It will never be gone, and there isn’t an ‘end’ to my *having* OCD.
    What there is, is a point at which we start managing it.

    If I were to think it’s gone or ended, then what if I didn’t look for new patterns? If I am not vigilant enough to keep track and use the skills I learned to manage it, they could be just as disruptive to my life as they were for me at 13 yet again. No, I have seen other patterns come up over the years and I have had to go through the cycle and stop it before it gets out of control.
    It does get easier with time, but it doesn’t “end”.

    Perhaps you could just better explain that you mean having to struggle with the symptoms all the time ends, because that much is true. When you have things managed, it doesn’t have to be a constant daily struggle any more, then it’s more like upkeep.

    • Thanks for sharing your story but I have a few comments on your comment:

      Our complex brains produces plenty of rational as well as irrational thoughts, when we can learn to think rationally, than an obsession eventually loses its irrational power over us. This can potentially lead to ending not managing OCD. Allowing those irrational thoughts to become an obsession leads to over analyzing. But the key here is to continue to resist the need to behave compulsively this way a person can start limiting and eventually overcoming the effects of OCD.

      • Thanks for your response! I’m sorry I have a few more thoughts…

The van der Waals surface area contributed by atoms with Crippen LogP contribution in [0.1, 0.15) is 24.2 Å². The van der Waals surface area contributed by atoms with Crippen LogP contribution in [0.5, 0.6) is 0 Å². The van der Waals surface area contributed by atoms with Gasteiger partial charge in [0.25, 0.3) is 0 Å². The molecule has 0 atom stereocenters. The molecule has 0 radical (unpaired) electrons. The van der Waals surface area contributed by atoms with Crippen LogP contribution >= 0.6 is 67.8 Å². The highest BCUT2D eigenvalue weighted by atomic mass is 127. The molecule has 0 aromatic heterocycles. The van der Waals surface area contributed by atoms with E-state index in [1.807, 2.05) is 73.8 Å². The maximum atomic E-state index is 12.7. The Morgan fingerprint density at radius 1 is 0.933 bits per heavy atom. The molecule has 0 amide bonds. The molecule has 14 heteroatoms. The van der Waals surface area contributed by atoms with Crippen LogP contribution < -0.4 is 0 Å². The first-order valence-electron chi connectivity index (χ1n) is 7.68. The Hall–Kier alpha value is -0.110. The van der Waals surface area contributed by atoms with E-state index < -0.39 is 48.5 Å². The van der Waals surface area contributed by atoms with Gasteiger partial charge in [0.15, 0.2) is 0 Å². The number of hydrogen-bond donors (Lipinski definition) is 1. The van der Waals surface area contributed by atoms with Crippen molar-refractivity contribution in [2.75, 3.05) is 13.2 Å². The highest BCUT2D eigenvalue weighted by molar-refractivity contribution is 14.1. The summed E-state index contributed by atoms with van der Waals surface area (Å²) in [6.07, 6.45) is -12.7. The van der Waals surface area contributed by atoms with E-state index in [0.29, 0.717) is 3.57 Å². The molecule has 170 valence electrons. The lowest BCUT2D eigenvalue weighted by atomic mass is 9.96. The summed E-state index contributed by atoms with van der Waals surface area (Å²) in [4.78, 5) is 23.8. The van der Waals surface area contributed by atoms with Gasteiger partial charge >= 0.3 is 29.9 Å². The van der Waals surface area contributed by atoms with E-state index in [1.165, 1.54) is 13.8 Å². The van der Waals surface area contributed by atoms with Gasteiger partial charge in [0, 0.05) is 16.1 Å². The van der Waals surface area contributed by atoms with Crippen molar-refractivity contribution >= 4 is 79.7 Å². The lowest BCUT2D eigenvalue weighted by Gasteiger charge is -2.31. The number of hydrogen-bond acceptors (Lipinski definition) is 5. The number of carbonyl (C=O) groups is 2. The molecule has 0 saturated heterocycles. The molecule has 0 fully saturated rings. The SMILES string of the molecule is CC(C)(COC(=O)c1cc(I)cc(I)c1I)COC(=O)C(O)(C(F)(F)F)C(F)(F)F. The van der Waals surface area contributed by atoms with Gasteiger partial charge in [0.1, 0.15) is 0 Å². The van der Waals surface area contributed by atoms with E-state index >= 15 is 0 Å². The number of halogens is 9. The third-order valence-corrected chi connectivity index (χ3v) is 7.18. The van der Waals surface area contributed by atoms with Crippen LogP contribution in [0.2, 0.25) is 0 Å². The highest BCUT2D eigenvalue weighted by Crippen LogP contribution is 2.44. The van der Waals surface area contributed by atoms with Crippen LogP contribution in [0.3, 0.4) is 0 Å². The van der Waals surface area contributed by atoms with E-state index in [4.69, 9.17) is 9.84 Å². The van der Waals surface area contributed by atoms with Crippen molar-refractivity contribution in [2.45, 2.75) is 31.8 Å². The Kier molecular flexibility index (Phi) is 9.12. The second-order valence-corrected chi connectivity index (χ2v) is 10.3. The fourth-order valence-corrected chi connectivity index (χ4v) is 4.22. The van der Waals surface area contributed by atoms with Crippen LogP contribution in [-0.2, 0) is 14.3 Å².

I wonder if we are not using terms differently? Because when you say end, I read that as being “gone”, like as in “cured” or some such, which isn’t really possible, it’s always a part of those people who have it, but perhaps that is not what you mean by it.

        Oh yes, it is without a doubt that learning the skills of critical thinking, and logical observation (both of ones self and of the world around us) are very helpful, especially when dealing with OCD.
        Learning those skills was actually essential to me getting mine under control in fact. 🙂

        Though I would like to point out, many people who have OCD are aware when their obsessions are irrational (note this does not always stop them) actually this knowledge of rituals not being rational was proposed a possible diagnostic criteria for having OCD in the 90’s. (It fell out of favour because it’s simply not true for all people who suffer OCD – I don’t know the percentage that do or don’t though)
        All the people in my OCD group for treatment knew their obsessions weren’t rational, they knew that there was no reason to follow them. Half of them still walked out of there unable to conquer even one of their obsessions in the year of the treatment. (Though I hope that they were all able to eventually)
        Knowing is only half the battle sadly — But with some work, anxieties can definitely be gotten under control. 😀

      • Thanks again. You heard right actually, when I mentioned cured I did mean gone. I understand where you’re coming from with the idea that getting anxiety under control is a necessary step. But, obviously you’re treatment center wasn’t taking the necessary approach to stop these thoughts that lead to actions. Don’t get me wrong in my experience all therapies work some of the time, but some take more time (and money of course). Obviously the treatments that don’t work don’t make an emotional connection In some way in order to push consistent action against the anxiety. My approach starts with getting the sufferer involved in an emotional way before any ‘treatment’ is even begun. All I know is with the growing numbers of mental health sufferers going up what our first line of treatment presenta isn’t working.